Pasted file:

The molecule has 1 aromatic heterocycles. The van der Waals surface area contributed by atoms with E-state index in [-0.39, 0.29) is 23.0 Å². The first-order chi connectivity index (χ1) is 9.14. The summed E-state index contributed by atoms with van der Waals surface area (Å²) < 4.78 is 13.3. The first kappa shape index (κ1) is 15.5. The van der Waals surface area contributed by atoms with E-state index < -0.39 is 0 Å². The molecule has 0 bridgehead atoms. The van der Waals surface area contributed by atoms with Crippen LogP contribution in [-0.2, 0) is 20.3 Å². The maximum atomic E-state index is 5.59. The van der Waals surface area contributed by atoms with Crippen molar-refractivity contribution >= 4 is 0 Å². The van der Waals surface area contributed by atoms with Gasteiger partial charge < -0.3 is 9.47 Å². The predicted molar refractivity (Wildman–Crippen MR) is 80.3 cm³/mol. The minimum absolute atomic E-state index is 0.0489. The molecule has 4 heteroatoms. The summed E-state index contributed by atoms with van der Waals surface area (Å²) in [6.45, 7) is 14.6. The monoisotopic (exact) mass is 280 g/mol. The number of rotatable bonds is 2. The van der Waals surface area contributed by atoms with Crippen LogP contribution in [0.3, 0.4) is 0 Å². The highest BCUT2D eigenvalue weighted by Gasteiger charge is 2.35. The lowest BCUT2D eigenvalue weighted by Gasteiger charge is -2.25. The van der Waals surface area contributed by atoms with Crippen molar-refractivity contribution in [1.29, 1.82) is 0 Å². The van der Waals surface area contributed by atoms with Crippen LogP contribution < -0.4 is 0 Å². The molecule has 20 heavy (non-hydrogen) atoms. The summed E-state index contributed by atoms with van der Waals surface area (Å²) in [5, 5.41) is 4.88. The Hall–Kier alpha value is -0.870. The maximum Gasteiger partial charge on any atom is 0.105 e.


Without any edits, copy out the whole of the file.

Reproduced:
The molecule has 1 aromatic heterocycles. The van der Waals surface area contributed by atoms with E-state index in [-0.39, 0.29) is 23.0 Å². The first-order chi connectivity index (χ1) is 9.14. The summed E-state index contributed by atoms with van der Waals surface area (Å²) < 4.78 is 13.3. The first kappa shape index (κ1) is 15.5. The van der Waals surface area contributed by atoms with E-state index < -0.39 is 0 Å². The molecule has 0 bridgehead atoms. The van der Waals surface area contributed by atoms with Crippen LogP contribution in [-0.2, 0) is 20.3 Å². The maximum atomic E-state index is 5.59. The van der Waals surface area contributed by atoms with Crippen molar-refractivity contribution >= 4 is 0 Å². The van der Waals surface area contributed by atoms with Gasteiger partial charge < -0.3 is 9.47 Å². The predicted molar refractivity (Wildman–Crippen MR) is 80.3 cm³/mol. The minimum absolute atomic E-state index is 0.0489. The molecule has 4 heteroatoms. The summed E-state index contributed by atoms with van der Waals surface area (Å²) in [6.45, 7) is 14.6. The monoisotopic (exact) mass is 280 g/mol. The number of rotatable bonds is 2. The van der Waals surface area contributed by atoms with Crippen LogP contribution in [0.3, 0.4) is 0 Å². The highest BCUT2D eigenvalue weighted by Gasteiger charge is 2.35. The lowest BCUT2D eigenvalue weighted by Gasteiger charge is -2.25. The van der Waals surface area contributed by atoms with Crippen molar-refractivity contribution in [1.29, 1.82) is 0 Å². The van der Waals surface area contributed by atoms with Crippen LogP contribution < -0.4 is 0 Å². The molecule has 20 heavy (non-hydrogen) atoms. The summed E-state index contributed by atoms with van der Waals surface area (Å²) in [5, 5.41) is 4.88. The Hall–Kier alpha value is -0.870. The maximum Gasteiger partial charge on any atom is 0.105 e.